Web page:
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Children born to older dads at greater risk of mental illness and academic problems, study finds

The study analyzed data for 2.6 million people born to 1.4 million men in Sweden between 1973 and 2001.

Children born to older dads at greater risk of mental illness
The children of the older fathers are also at greater risk for academic struggles.

Children born to men who are middle-aged or older are at greater risk of having a neurological or psychiatric problem and of doing poorly at school than those born to younger men, a new study reports.

Specifically, the study found that compared with children fathered by men aged 20 to 24 years old, children born to dads who were 45 or older were 3.5 times more likely to have autism, 13 times more likely to have attention deficit hyperactivity disorder (ADHD), and 25 times more likely to have bipolar disorder. In addition, their risk of developing a substance abuse problem was more than double and their risk of suicide almost triple that of children born to the younger dads.

The children of the older fathers also were at greater risk for academic struggles. They were 60 percent more likely to fail a grade in school and 70 percent more like to drop out of school before graduating than the children born to the younger dads.

The findings were published Thursday in JAMA Psychiatry.

A large and comprehensive study

Earlier research has reported an association between advancing paternal age and children with an increased risk of neurological and psychiatric problems, including autism, bipolar disorder and schizophrenia, as well as intellectual and academic problems. But those studies have tended to compare younger fathers and their children to different older fathers and their kids.

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This current study, which analyzed detailed birth and medical data for 2.6 million people born to 1.4 million men in Sweden between 1973 and 2001, included in its analysis a comparison of the mental health and academic history of siblings born to the same father.

The authors of the study also controlled for a long list of independent factors that might account for increased mental health and academic problems, including the mother’s age at the child’s birth (children born to older mothers are at increased risk for many of these same neurological and psychiatric disorders), the birth order of the child (oldest, youngest or somewhere in the middle), and any history among the parents of psychiatric hospitalizations or criminal convictions.

But the findings held.

Gene mutations may be a factor

In an e-mail exchange Thursday with MinnPost, Brian D’Onofrio, the study’s lead author and a professor of psychology and brain sciences at Indiana University, said the difference in risk among siblings born to the same father at different ages was the finding that most surprised him.

“We compared offspring born when a father was younger to their sibling when the father was older,” he wrote. “We did not expect that the magnitude of the associations between advancing paternal age at childbearing and offspring problems would be larger.”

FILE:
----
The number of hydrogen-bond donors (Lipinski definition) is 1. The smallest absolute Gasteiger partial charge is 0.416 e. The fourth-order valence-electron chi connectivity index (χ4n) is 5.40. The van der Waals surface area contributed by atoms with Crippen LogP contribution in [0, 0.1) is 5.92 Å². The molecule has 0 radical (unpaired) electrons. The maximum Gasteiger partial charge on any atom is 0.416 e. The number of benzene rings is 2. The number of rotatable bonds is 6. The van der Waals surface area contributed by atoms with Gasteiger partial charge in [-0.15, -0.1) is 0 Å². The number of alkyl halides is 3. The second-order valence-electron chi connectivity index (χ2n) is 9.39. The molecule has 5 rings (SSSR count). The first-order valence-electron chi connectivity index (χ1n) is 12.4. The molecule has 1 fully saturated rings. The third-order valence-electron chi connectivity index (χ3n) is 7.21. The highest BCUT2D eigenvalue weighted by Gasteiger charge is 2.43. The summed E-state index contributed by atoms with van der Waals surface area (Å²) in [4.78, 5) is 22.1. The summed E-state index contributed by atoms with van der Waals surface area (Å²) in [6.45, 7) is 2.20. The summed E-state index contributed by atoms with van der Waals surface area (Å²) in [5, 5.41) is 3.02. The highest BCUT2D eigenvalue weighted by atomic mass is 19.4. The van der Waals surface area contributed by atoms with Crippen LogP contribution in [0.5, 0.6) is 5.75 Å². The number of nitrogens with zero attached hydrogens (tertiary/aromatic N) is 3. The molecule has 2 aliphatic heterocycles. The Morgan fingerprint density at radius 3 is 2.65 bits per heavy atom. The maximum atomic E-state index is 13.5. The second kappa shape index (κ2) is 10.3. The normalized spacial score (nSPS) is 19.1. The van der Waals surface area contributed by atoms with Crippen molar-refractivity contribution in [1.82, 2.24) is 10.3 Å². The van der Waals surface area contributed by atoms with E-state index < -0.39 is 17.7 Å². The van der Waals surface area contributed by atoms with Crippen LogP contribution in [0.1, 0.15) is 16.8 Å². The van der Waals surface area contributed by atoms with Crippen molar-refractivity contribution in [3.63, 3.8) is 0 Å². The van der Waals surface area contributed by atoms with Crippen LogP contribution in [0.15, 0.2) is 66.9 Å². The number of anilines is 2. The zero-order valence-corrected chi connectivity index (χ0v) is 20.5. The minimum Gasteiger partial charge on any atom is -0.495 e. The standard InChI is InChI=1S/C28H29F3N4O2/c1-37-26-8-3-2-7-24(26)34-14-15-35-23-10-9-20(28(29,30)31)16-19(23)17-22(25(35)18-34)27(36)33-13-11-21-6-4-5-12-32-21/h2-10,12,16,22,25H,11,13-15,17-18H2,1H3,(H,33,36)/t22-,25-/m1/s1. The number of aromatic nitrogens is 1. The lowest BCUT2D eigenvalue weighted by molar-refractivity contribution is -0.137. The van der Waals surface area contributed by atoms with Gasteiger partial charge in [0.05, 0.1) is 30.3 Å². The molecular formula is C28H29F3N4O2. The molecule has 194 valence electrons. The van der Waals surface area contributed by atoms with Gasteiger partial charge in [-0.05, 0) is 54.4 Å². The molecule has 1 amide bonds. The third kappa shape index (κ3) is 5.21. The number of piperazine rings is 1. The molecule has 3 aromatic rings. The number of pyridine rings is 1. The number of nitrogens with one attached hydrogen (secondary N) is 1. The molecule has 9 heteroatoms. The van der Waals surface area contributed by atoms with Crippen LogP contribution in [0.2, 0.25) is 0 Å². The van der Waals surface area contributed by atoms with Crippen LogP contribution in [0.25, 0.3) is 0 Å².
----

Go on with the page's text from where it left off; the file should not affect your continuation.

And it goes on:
D’Onofrio and his co-authors say that any increased risks due to advancing paternal age are probably caused by spontaneous genetic errors known as de novo mutations. A 2012 study reported that the rate of de novo mutations appears to double in men’s sperm every 16.5 years. Most of these mutations are innocuous, but some have been linked to neurological and psychiatric disorders, including autism and schizophrenia.

Absolute risk is still low

Of course, this was an observational study, which means it can show only an association between two things, not a cause-and-effect. Other factors within families that might have an influence on a child’s psychological development — ones not identified in the study — may explain the findings.

Also, the study’s results reflect relative risks, not absolute ones. As one expert explained to New York Times reporter Benedict Carey:

[T]he overall prevalence of autism is 0.5 percent to 1 percent of the population, depending on the estimate and the location. But for the children of healthy parents in their 20s, the rate is perhaps one in 300, or even lower. A threefold increase would put the odds at about one in 100, still very low. The same goes for the risk of psychosis. The baseline rate is tiny for the children of young, healthy parents, and remains quite low even when doubled.

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D’Onofrio agrees. “We’re not saying that all offspring born to older fathers will have psychiatric or educational problems,” he wrote to MinnPost. “In fact, an overwhelming majority of offspring born to older men will not have major psychiatric or academic problems. Rather, the study found that advancing paternal age at childbearing is associated with greater risk for serious problems in offspring that are associated with great impairment.”

“The study adds to a growing body of research that suggests families, doctors and society as a whole must consider both the pros and cons of delaying childbearing,” he added.

You’ll find an abstract of the study at the JAMA Psychiatry website.